Twitter has announced it will introduce updates to prevent tweets from disappearing when a user’s timeline auto-refreshes. In a tweet posted on 22 September,…
Supercars are brilliant. But if you can afford one, youâ€™re in rather a small minority. And if youâ€™re ever to come even close to experiencing your automotive beastâ€™s full performance potential, youâ€™ll have to make regular trips to your local track.
But, never fear. There is a breed of vehicles out there that renders exhilarating performance far more accessible to the everyday motorist.
Sure, these automobiles arenâ€™t quite as exclusive or desirable as bona fide supercars, but their prices aren’t nearly as extravagant either.
Yes, weâ€™re talking about the humble hot hatchback. And, for the purposes of this list, specifically the B-segment hot hatch (yes, that rules out the likes of the Volkswagen Golf GTI, Ford Focus ST and Opel Astra OPC) that delivers its plucky petrol power exclusively to the front wheels.
So, check out our favourite compact hot hatches below, from fifth all the way down to first. Oh, and remember to run your eye over our â€œhonourable mentionsâ€ section at the bottom of the pageâ€¦
5. Suzuki Swift Sport
Power: 100kW at 6900rpm
Torque: 160Nm at 4400rpm
0-100km/h: 8.7 seconds
Price: R232 900
The Suzuki Swift Sport isnâ€™t exactly lightning quick. It isnâ€™t particularly shouty. And unlike the four other vehicles on this list, it doesnâ€™t make use of a whopping great turbocharger. In short then, itâ€™s exactly what a hot hatch USED to be. And â€“ at the risk of becoming all misty-eyed â€“ thatâ€™s exactly why we love it.
The naturally aspirated 1.6-litre four-cylinder engine in the Swift Sport may do its best work in the upper regions of the rev-range, but itâ€™s still more than capable of returning a wallet-pleasing fuel economy should you be able to restrain your right foot. But, perhaps most importantly of all, the peppy powerplant combines with the well-sorted chassis to serve up all sorts of fun when the tarmac starts to snake.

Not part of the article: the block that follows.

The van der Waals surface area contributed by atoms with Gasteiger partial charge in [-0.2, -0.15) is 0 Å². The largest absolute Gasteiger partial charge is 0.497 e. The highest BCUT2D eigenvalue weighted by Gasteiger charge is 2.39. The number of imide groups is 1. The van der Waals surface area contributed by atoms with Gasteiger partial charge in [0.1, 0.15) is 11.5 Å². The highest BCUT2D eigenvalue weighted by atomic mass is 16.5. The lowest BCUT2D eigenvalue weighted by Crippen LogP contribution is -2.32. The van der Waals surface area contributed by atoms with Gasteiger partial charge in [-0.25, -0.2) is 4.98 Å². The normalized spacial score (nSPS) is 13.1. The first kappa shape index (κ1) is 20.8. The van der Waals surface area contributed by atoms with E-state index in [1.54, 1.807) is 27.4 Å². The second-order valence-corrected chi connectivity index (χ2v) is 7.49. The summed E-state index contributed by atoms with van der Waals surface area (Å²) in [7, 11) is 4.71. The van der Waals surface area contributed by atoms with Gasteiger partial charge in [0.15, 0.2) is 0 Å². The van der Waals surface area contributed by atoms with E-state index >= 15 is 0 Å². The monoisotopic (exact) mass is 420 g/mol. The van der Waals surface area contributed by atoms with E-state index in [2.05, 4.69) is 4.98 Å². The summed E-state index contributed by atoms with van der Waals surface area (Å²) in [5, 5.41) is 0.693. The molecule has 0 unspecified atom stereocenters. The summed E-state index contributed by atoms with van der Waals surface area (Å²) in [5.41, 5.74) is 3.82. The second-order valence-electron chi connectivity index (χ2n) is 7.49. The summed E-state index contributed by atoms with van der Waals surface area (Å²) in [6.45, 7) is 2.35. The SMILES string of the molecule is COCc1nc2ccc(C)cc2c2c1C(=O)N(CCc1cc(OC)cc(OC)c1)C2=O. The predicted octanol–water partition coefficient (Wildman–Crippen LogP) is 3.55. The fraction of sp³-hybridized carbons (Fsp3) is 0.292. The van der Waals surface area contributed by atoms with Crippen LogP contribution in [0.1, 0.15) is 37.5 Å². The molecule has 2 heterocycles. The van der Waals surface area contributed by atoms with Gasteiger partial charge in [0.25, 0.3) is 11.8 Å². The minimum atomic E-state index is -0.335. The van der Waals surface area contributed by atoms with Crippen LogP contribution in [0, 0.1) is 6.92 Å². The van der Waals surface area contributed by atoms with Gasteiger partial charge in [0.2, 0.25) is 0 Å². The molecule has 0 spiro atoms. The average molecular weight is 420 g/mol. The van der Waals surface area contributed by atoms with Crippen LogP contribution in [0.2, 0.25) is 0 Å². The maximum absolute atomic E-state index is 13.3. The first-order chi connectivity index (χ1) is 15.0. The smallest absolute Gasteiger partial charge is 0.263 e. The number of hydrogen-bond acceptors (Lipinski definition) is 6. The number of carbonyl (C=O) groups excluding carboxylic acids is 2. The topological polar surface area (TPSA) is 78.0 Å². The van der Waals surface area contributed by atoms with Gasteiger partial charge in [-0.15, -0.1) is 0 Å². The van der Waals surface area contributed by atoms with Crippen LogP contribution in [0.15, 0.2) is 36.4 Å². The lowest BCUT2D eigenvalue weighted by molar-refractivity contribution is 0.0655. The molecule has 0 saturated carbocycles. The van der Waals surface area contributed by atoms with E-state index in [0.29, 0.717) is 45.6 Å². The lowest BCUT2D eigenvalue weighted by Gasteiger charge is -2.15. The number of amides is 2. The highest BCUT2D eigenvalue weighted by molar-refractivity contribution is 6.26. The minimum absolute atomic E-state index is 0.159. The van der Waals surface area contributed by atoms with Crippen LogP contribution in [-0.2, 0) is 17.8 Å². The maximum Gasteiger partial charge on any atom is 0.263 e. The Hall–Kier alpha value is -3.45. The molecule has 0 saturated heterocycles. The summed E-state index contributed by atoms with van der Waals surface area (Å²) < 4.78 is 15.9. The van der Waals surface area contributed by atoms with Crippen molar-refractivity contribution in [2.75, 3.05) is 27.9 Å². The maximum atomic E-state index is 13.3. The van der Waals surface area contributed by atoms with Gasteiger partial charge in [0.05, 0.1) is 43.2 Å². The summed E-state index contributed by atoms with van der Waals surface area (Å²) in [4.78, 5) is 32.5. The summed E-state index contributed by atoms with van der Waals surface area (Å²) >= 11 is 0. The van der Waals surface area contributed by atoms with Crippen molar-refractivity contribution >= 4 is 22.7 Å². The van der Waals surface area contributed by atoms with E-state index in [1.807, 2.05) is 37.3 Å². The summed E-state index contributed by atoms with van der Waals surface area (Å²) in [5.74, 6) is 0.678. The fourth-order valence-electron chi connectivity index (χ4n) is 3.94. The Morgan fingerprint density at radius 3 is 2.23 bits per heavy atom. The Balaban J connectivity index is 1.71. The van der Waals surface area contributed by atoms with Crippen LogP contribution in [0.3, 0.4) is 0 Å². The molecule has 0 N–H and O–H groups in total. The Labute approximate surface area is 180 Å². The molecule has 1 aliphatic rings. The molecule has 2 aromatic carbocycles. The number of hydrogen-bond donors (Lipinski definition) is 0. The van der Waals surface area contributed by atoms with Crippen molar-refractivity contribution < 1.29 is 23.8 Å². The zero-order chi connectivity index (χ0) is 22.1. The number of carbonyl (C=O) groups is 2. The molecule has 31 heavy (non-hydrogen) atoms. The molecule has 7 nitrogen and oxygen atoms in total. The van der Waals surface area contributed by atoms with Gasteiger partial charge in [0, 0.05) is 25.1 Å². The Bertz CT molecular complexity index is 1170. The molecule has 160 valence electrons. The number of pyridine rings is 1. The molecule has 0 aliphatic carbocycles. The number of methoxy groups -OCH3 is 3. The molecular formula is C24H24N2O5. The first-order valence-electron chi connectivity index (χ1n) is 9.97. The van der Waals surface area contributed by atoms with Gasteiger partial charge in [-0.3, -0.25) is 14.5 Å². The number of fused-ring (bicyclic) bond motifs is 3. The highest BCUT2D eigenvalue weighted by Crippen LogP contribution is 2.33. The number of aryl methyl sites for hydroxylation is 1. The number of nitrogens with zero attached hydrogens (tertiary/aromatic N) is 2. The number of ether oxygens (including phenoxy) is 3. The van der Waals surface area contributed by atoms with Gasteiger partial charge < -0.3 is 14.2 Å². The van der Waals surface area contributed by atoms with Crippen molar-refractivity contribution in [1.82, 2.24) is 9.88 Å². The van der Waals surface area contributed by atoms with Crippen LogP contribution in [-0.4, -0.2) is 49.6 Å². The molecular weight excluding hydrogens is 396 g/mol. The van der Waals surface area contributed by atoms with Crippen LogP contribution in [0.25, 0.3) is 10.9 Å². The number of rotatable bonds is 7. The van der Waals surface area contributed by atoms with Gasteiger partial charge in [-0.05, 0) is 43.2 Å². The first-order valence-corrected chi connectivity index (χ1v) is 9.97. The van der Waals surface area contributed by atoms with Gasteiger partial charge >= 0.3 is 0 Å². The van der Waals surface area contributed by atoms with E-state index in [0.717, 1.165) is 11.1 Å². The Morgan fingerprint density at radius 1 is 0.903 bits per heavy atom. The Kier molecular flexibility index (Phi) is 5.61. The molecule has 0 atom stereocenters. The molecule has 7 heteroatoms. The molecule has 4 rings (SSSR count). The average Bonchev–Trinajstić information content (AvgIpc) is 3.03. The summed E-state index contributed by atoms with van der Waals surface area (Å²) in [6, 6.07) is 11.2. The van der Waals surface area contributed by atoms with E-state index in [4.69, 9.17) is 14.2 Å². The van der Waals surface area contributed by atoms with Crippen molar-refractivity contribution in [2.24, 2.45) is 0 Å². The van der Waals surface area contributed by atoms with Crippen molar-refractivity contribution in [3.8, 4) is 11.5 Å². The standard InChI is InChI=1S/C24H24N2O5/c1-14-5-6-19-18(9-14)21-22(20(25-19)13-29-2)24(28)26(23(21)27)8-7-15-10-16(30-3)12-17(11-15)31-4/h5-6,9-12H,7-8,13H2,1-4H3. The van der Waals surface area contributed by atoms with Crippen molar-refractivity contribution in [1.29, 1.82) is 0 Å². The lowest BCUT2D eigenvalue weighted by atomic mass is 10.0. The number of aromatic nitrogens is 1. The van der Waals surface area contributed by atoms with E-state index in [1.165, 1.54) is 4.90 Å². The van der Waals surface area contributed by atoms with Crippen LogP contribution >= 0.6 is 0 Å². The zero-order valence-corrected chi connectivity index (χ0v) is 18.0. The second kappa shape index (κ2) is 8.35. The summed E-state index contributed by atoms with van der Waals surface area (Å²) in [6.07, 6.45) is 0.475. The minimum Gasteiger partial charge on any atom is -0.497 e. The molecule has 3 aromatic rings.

4. Opel Corsa OPC
Power: 141kW at 5850rpm
Torque: 230Nm between 2000rpm and 5850rpm
0-100km/h: 7.2 seconds
Price: R294 100
The current Opel Corsa is a little long in the tooth, having arrived on the local scene as long ago as 2008. And it shouldnâ€™t be too long before the next-generation model touches down on our shores. But, for the time being, the little OPC is still a fabulously fun-to-drive machine, dishing up oodles of grip when the going gets twisty. Thereâ€™s also an additional 36Nm on tap on overboost. Splendid.
Yes, the Corsa OPC is ageing â€“ both inside and out â€“ but itâ€™s the visceral driving experience that sees this hot hatch sneak onto our list. Itâ€™s not quite as hardcore as the special edition Nurburgring model, and is thus perfectly capable of handling the daily commute and the odd hoon. Still, weâ€™d be tempted to hold out for the new model.
3. Renault Clio RS
Power: 147kW at 6000rpm
Torque: 240Nm at 1750rpm
0-100km/h: 6.7 seconds
Price: R299 900 (from)
A quick glance at the figures scattered around this page will reveal that the RenaultSport-badged Clio is easily the quickest of our top five hatchbacks, scurrying from standstill to 100km/h in just 6.7 seconds. Why then, is it languishing at third on the list? Well, the answer is quite simple: the transmission. Somewhat unfathomably, the Clio RS is available exclusively with a six-speed automated dual-clutch â€˜boxâ€¦ and no manual transmission option.